- Ransom suggests that revenge is not the answer to grief.
- Ransom demonstrates that though it may be difficult, anyone can change their ways. Discuss.
- Women have no important role in Ransom.
- In Ransom, the characters confront their battles with love or revenge.
- Malouf suggests that peace triumphs over war. Discuss.
- Love drives the characters to act unimaginably.
- The characters’ sense of humanity disappears when they lose a loved one.
- Both Achilles and Priam journey through pain and loss to ultimately find peace.
- David Malouf suggests that revenge and guilt are connected.
- Redemption helps the characters in Ransom find peace.
- Ransom demonstrates that even the common man can teach royalty many things.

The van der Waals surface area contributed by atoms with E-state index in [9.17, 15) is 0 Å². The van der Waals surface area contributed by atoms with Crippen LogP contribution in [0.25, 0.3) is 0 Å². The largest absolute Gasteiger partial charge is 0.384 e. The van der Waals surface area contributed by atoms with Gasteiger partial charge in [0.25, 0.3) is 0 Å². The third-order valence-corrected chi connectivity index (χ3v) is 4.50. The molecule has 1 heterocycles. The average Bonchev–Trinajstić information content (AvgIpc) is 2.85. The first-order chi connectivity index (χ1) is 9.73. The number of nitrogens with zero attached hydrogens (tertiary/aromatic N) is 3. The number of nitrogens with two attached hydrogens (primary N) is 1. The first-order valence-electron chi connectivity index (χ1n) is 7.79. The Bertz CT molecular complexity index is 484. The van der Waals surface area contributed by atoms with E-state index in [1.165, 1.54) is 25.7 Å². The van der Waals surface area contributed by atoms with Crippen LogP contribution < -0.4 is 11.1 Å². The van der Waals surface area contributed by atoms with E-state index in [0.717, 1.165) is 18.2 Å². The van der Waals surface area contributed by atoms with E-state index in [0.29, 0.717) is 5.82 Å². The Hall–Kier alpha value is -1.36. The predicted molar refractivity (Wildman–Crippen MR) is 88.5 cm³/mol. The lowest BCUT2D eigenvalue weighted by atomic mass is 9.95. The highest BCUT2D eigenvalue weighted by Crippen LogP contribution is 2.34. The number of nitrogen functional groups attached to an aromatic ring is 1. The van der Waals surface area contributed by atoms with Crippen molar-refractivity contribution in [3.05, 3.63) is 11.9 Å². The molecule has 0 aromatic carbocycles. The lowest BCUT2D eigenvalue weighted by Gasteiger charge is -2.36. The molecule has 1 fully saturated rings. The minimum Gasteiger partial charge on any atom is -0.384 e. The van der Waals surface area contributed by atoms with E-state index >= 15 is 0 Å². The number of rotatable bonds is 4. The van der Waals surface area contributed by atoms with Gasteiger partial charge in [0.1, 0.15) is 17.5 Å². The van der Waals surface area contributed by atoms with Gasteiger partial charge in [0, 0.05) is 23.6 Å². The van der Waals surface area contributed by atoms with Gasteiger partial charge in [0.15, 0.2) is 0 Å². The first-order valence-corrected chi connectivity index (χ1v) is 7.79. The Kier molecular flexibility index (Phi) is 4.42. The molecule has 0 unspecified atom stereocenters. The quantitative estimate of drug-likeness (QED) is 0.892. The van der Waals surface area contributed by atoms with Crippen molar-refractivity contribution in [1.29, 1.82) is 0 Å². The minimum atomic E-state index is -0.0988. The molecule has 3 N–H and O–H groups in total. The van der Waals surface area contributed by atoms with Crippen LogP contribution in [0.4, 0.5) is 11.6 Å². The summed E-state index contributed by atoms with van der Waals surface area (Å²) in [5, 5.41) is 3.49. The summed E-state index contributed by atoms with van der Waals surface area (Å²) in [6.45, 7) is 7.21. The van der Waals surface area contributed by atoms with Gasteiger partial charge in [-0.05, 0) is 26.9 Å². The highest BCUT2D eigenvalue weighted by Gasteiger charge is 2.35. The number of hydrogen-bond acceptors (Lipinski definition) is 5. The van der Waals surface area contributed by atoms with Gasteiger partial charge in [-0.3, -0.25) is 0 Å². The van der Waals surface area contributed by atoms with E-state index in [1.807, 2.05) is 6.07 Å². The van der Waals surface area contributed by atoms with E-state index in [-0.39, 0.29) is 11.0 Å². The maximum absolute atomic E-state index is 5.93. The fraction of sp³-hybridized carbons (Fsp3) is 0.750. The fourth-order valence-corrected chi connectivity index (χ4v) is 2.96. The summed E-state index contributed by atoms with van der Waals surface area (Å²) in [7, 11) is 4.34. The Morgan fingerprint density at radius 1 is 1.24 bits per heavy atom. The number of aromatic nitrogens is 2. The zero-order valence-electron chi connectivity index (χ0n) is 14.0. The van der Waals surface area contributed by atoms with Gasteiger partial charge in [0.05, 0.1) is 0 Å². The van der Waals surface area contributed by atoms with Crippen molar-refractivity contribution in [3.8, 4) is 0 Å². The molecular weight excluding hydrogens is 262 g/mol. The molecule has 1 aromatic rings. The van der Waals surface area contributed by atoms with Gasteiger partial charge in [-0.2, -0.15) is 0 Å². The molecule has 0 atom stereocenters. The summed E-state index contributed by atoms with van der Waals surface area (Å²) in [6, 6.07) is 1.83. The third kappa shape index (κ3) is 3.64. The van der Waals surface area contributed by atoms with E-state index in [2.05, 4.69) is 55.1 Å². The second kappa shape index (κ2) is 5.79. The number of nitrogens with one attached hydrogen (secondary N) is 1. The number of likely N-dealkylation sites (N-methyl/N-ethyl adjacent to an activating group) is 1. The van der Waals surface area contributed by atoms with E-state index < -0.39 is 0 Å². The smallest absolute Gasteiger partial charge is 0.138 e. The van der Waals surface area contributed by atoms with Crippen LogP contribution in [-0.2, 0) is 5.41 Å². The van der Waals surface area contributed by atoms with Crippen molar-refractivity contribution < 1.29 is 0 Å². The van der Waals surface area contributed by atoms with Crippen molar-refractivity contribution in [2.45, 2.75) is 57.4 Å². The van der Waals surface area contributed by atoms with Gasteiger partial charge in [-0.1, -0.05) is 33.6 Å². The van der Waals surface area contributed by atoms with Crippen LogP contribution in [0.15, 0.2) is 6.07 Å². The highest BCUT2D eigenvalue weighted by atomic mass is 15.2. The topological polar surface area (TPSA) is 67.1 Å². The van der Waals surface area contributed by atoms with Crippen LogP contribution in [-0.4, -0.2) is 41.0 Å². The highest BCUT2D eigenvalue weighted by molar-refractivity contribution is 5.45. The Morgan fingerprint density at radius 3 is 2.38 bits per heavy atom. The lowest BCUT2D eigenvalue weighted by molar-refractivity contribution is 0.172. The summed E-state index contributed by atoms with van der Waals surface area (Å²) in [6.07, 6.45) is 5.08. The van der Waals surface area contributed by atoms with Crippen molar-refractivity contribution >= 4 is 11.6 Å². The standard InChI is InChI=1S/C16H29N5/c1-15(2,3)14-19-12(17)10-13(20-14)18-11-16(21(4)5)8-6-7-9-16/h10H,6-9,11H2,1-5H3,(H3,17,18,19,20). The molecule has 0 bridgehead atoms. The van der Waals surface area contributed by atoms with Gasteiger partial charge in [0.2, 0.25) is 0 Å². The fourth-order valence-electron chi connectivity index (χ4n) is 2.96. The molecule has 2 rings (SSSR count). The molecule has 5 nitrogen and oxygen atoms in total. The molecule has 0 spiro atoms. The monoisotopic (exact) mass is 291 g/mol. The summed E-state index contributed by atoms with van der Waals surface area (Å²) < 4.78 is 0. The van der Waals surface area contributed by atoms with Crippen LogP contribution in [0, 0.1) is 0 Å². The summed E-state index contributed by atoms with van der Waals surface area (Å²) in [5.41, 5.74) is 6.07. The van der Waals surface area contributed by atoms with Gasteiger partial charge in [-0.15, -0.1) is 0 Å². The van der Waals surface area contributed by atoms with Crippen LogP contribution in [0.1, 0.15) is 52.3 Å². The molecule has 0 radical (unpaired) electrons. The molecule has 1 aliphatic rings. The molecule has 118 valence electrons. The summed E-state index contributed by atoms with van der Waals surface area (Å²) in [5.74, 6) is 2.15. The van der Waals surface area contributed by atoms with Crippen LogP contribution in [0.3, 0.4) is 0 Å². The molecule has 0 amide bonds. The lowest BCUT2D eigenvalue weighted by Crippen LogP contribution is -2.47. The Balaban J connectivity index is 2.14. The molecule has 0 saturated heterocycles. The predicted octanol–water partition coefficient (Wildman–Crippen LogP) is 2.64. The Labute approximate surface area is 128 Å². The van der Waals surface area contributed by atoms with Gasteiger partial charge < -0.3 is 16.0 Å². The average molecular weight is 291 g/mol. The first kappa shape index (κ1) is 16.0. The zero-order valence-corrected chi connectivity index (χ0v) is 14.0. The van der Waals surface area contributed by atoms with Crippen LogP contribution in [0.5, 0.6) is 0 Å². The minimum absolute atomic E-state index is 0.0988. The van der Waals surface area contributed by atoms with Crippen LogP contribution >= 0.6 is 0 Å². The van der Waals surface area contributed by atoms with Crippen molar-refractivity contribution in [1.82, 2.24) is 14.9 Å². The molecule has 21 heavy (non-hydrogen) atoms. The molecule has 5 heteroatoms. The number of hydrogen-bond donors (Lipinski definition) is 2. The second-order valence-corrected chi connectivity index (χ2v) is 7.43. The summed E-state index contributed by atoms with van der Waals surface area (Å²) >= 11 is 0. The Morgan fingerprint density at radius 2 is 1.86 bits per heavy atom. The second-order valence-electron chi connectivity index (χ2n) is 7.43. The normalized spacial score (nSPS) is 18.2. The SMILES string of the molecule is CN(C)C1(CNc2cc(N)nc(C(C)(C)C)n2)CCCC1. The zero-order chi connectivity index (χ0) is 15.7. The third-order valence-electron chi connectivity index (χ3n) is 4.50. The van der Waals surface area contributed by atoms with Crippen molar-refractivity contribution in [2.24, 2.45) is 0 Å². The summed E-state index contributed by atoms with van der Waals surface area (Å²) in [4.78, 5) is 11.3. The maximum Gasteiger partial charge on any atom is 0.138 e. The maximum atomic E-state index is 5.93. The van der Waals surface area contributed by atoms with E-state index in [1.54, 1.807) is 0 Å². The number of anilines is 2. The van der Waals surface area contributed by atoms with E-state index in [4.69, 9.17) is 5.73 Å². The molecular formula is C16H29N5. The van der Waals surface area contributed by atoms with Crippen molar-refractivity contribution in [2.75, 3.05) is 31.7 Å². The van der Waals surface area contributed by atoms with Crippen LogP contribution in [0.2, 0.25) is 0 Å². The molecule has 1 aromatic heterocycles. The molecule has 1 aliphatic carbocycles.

- Ransom shows that royal members are not superior to commoners.
- Priam is depicted ‘like an obedient toddler’ at the beginning of his journey. How does this journey change him into a man?
- ‘In the long vista of time he might already be gone.’ David Malouf proposes that human significance in the world is transient. Do you agree?
- ‘Ransom’ refers to the situation between Achilles and Priam. What other ransoms occur in the novel?
- The true hero of Ransom is Somax. Discuss.
- Ransom shows that the gods have a significant role in the fate of the characters.
- In David Malouf’s Ransom, it is the commoner who is shown to be privileged, not royalty. Discuss.
- The characters’ identity is not defined by their names, but who they are.
- ‘…[S]mall waves kick up, gather, then collapse, and new ones replace them; and this, even as he watches, repeats itself, and will do endlessly.’ Ransom illustrates that the cycle of life is repeated. To what extent do you agree?
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